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February 23, 2019

Safaricom Must Avoid Monopolistic Tendencies

Safaricom, the listed telecommunications provider, this week continued its amazing journey, announcing that in just six months, it generated Sh61billion in revenues or Sh10billion a month. That works out to well over Sh300million daily!  After paying for its expenses, the company found itself with over Sh10 billion in cash that it could choose to give to shareholders or donate to charity without affecting its operations. That is called free cash flow.  This is the result of hard work, smart investments in technology and people and a drive to excel.

It is what has seen it become the most profitably company in the region and the largest taxpayer.  It is also undisputedly, the dominant telecommunications provider with monopoly like numbers in all categories it does business in except fixed internet.  Businesses have thrived of it; over 78,000 Mpesa agents countrywide, dealers, suppliers, banks and so on.  But in as much as it has trail-blazed in so many areas, Safaricom must also remember that quite a good number of great minds reside outside of its premises.

  These are innovators who either because they don’t work for Safaricom or have not been offered the chance, develop their own products that many Kenyans can find useful and innovative.  The fact that they ride on Safaricom’s ecosystem does not mean that Safaricom can crush them whenever it chooses. 

A recent example is when an IT firm OnFon Media developed a system for trading Bonga points, the points that accrue to a Safaricom user when they load and use its airtime under a loyalty programme.  They can be looked at as being similar to Nakumatt’s or Uchumi’s points for loyal customers.  For Safaricom’s Bonga points, one can redeem them for various items including phones, tablets, airtime and so on.  What OnFon did was develop a trading platform with the code *981*400# for these Bonga points where they would buy them from users for 20 cents and sell them to buyers for 35 cents.  Trade had been brisk until Safaricom shut down the code.  Now it is well within their right to withdraw their loyalty programme but that shutdown is anti-innovation. 

First of all as some contributors on online forums have pointed out, the Bonga points do not belong to Safaricom but to the person who has accumulated them through regular purchase of its airtime.  Secondly, it is the right of its subscribers to share these with friends as they wish, they could even trade them.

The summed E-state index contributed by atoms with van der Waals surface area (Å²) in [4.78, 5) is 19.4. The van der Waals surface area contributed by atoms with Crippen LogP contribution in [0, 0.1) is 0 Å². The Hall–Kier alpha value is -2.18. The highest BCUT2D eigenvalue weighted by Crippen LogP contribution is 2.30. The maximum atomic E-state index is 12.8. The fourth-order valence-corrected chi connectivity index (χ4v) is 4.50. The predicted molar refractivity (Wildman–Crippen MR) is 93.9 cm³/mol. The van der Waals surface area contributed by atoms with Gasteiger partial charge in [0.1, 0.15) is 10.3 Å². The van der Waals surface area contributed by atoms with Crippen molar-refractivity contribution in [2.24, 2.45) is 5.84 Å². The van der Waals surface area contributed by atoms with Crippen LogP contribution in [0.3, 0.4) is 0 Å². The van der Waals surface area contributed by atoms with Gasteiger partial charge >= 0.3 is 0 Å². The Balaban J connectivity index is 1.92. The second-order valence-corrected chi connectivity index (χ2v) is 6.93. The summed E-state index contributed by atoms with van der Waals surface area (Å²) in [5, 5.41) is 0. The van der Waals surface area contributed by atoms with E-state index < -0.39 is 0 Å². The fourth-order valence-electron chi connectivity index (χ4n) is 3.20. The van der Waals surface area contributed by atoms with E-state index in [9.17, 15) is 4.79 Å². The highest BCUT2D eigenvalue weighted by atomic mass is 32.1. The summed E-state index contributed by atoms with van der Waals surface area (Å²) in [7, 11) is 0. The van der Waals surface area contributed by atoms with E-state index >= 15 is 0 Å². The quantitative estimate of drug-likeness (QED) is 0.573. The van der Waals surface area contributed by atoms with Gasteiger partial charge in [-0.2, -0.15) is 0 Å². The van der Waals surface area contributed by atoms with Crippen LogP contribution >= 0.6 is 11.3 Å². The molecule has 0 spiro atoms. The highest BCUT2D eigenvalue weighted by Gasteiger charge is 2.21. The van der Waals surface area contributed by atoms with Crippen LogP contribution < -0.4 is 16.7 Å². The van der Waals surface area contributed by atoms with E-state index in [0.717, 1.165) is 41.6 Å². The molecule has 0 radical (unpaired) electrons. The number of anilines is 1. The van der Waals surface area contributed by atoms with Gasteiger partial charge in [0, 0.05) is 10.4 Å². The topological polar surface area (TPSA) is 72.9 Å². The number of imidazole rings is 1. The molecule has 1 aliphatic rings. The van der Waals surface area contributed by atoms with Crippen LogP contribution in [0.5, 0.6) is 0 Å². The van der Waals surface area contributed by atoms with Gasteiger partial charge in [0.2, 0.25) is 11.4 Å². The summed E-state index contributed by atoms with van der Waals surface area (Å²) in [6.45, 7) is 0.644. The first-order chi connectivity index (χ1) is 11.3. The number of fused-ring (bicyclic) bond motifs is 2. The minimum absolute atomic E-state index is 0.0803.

Let us not forget, that as much as Vodafone likes retelling the story of how it invented Mpesa, it was because of people sharing airtime or sending voucher PIN numbers to their relatives at home who would redeem these at the local shopkeeper for cash (discounted of course) that the concept of transferring money over the network arose.  I personally remember my sister sending me airtime in 2005 which I converted into money from remote Marsabit. She was in Mombasa.

This is a full two years before Mpesa pioneered.  Likewise, Kenyans have seen an opportunity to trade in these Bonga points. That is innovation. It should be encouraged not snuffed out. Likely, it was not just Safaricom’s but also Nakumatt’s and any other loyalty programme out there that OnFon eventually wanted to trade for the simple reason, it had identified a need and innovated technology to address it. 

At this point, I would like to recall the case of the break-up of AT&T in 1984 by the US Department of Justice.  Although it resembled and acted like a monopoly, that was not the main reason it was broken up. It was broken up because it was stifling technology.  Many innovators would come up with products that needed the pervasive AT&T network to function and it would lock them out. 

One example is the magnetic tape that was developed to work in answering machines that callers could leave messages on. Scared people might shun the telephone for being recorded, AT&T shut down the research which produced a product that would go on to revolutionize the music, video and IT industry.  Only such revolution came decades after the original development in 1934.  Similar tendencies have tended to be seen in Mpesa. Despite handling a good chunk of Kenya’s GDP (Mpesa transacts Sh94billion every month), this system remains largely closed to outside innovators. 

Like the pipeline it is, once Know Your Customer (KYC) rules are established, it should pipe my money to its destinations without further discussion. This is what banks also do. If I am selling charcoal or illegal game meat, the technology should work to only ensure my transactions are accurate not to know how much profit I make and from where.  It is thus not feasible that any innovator who has a great online product and wants to use Mpesa to transact should first discuss this idea with Safaricom and even agree on profit sharing.

It should only offer a neutral payment system that the innovator can use alongside other payment systems like the banks and cash over the counter.  Just like Safaricom when using Huawei technology and IBM servers to run its businesses has no obligation to share its gigantic profits with them for enabling it earn them in the first place, it equally should not share in profits of an innovator who is merely using its platform to sell services.

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